August 2, 2013

Report from ARCA in Amelia: Dorit Straus teaches "Insurance Claims and the Art Market"; Erik Nemeth finishes course on cultural security; and students visit Pompeii and Oplontis with Acting Academic Director Crispin Corrado

Dorit Straus
by Summer Kelley-Bell, ARCA Intern

This week brought us the amazing Dorit Straus, who taught "Insurance Claims and the Art Market".  Until her recent retirement, Ms. Straus worked as the Worldwide Fine Art Specialty Manager for Chubb Personal Insurance. Prior to that, she studied archaeology at Hebrew University and worked in a variety of different museums. The combination of these two careers meant that Ms. Straus was able to offer us a truly unique classroom experience. Her class was shorter than most, a mere two and a half days to the usual five, but by the end the students were clamoring for more time. Through her, we learned about the complexities involved in insuring different types of collections and the steps that are taken in the event of a loss. I don’t think I’m alone in thinking that her class was the sleeper hit of the summer. Who would have guessed that art insurance could be so fascinating? In this case, I think we owe a lot to our professor. Ms. Straus was able to distill the important concepts of the art insurance world in understandable and interesting ways. Towards the end of her section, she had the class split into groups to create our own insurance situation. This process helped to solidify the ideas we had been presented with in class and was an excellent means of studying for Straus’ final test. 

Ms. Straus’ class was offset by the end of Dr. Erik Nemeth’s section on cultural security. For the end this class, we looked at the idea of legalizing the trade in antiquities as a possible way of stopping destruction of sites. This sparked intense debate among the students and led to some rather entertaining class discussions. Dr. Nemeth’s class finished up with an epic exam where students were asked to find a way to encourage different groups of people to care about art crime. We were told to come up with a project and try to find funding for it in sectors that do not usually work within the art world. It worked well as a way to sum up everything Dr. Nemeth had been teaching us about interdisciplinary collaboration and how it can be used to help protect art.

"Ducks" of Oplontis
We finished out the week with a trip to Pompeii and Oplontis, led by the always amazing Dr. Crispin Corrado. Dr. Corrado, an archaeologist based out of Rome, gave us a guided tour unlike any other.  We learned about Pompeii: from its humble beginnings, to its fiery end. A few of the students even took a side trip to the House of the Fawn and the Villa of Mysteries. The villa especially was a big hit as it is so beautifully preserved. After a brief break for lunch, we head over to the villa at Oplontis, where I had a minor fit over some very small paintings of ducks. The villa is filled with fantastic frescoes—the reds and golds remain so vibrant that it almost hurts your eyes to look at them. For me though, the most amazing paintings were the hallway frescoes. These simple paintings, which were made to look like marble, have an unassuming boarder of small animals: deer, panthers, and ducks.  The ducks, while of no real importance and placed so high on the wall as to be almost invisible, illustrated for me the love that went into decorating this house.  It was a home, one to which people surely wanted to return.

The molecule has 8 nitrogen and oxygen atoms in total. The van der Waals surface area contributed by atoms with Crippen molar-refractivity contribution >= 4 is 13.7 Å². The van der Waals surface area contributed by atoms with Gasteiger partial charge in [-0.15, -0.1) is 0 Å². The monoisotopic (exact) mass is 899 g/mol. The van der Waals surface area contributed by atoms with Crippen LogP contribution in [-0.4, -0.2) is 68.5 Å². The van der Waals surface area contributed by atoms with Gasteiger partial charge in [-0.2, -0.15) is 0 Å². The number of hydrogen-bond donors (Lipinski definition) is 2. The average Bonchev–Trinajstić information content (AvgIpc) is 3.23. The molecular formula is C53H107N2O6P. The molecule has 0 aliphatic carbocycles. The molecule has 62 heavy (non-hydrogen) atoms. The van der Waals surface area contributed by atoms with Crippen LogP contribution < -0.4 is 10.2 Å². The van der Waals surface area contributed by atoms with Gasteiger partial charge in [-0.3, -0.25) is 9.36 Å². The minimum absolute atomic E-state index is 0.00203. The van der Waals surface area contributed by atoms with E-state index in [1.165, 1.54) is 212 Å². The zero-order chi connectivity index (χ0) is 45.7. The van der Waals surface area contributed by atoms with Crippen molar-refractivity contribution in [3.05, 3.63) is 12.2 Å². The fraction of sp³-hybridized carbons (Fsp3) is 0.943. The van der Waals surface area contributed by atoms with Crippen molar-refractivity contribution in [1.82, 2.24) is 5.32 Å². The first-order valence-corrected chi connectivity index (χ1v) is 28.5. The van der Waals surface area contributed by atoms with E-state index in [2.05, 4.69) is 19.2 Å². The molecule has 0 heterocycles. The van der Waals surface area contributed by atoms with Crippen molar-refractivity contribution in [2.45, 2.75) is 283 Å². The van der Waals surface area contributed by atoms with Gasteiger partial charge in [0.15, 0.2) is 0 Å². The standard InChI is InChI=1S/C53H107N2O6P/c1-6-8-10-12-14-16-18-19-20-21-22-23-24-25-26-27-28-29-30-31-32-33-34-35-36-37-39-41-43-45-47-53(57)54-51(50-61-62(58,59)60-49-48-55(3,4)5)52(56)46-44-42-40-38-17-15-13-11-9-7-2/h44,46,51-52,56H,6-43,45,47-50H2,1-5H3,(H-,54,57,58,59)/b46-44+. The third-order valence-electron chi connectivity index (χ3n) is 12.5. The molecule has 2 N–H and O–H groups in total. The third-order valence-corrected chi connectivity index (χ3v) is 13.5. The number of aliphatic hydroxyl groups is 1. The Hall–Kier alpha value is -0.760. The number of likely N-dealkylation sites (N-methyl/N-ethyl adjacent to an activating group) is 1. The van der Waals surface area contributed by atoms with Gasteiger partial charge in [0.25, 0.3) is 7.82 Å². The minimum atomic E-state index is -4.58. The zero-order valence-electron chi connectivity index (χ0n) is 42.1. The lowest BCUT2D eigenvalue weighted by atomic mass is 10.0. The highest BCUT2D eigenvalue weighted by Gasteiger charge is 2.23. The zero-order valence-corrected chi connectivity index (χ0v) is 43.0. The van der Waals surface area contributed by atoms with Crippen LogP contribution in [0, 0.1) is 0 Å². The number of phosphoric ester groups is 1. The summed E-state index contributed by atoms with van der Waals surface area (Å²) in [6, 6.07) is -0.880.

For years scholars believed that this sea facing villa was uninhabited at the time of the eruption as there were no human remains found in the Villa "A" portion of the structure.  Even so, walking through its many rooms gave me a very real sense of their presence.  This viewpoint changed dramatically when researchers discovered 54 skeletons in one of the large ground-floor rooms in the Villa "B" portion of the site, an area that opens onto the southern portico.  Here, men, women and children, some rich, others apparently not, had gathered to wait, perhaps hoping rescue from the unfolding tragedy would come from the sea.

The fact that we can still learn new things from a site such as Oplontis over the course of many years  underscores why we need to not only protect sites such as this from decay, but to continue studying them.  We can learn many things about our past from Oplontis and its marvelous ducks and if we teach people about the importance of preservation instead of just herding tourists through by the thousands, we might be able to protect our cultural heritage long enough to uncover even more important discoveries about our past.   

I have learned to love the villa at Oplontis and I will never look at ducks, or those who painted them, the same again.


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